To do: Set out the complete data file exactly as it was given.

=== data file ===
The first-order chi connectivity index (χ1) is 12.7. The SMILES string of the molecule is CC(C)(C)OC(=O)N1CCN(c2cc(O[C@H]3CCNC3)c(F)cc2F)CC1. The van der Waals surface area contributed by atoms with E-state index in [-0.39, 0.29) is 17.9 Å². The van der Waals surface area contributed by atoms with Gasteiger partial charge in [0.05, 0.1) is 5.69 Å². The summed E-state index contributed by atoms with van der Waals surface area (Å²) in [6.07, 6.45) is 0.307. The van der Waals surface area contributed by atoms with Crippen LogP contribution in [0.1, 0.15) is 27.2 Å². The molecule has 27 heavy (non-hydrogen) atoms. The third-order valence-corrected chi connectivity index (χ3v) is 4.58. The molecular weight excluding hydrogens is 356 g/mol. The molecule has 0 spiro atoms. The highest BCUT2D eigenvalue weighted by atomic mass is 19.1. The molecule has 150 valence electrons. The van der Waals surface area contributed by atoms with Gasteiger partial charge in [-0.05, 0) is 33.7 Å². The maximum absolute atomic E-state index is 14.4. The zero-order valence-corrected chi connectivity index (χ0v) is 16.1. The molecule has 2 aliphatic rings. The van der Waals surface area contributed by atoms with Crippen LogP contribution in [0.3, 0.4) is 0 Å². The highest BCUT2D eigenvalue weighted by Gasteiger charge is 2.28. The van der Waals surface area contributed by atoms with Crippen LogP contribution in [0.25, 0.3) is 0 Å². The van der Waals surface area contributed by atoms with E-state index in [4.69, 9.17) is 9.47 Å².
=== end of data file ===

The first-order chi connectivity index (χ1) is 12.7. The SMILES string of the molecule is CC(C)(C)OC(=O)N1CCN(c2cc(O[C@H]3CCNC3)c(F)cc2F)CC1. The van der Waals surface area contributed by atoms with E-state index in [-0.39, 0.29) is 17.9 Å². The van der Waals surface area contributed by atoms with Gasteiger partial charge in [0.05, 0.1) is 5.69 Å². The summed E-state index contributed by atoms with van der Waals surface area (Å²) in [6.07, 6.45) is 0.307. The van der Waals surface area contributed by atoms with Crippen LogP contribution in [0.1, 0.15) is 27.2 Å². The molecule has 27 heavy (non-hydrogen) atoms. The third-order valence-corrected chi connectivity index (χ3v) is 4.58. The molecular weight excluding hydrogens is 356 g/mol. The molecule has 0 spiro atoms. The highest BCUT2D eigenvalue weighted by atomic mass is 19.1. The molecule has 150 valence electrons. The van der Waals surface area contributed by atoms with Gasteiger partial charge in [-0.05, 0) is 33.7 Å². The maximum absolute atomic E-state index is 14.4. The zero-order valence-corrected chi connectivity index (χ0v) is 16.1. The molecule has 2 aliphatic rings. The van der Waals surface area contributed by atoms with Crippen LogP contribution in [0.3, 0.4) is 0 Å². The highest BCUT2D eigenvalue weighted by Gasteiger charge is 2.28. The van der Waals surface area contributed by atoms with Crippen LogP contribution in [0.25, 0.3) is 0 Å². The van der Waals surface area contributed by atoms with E-state index in [4.69, 9.17) is 9.47 Å².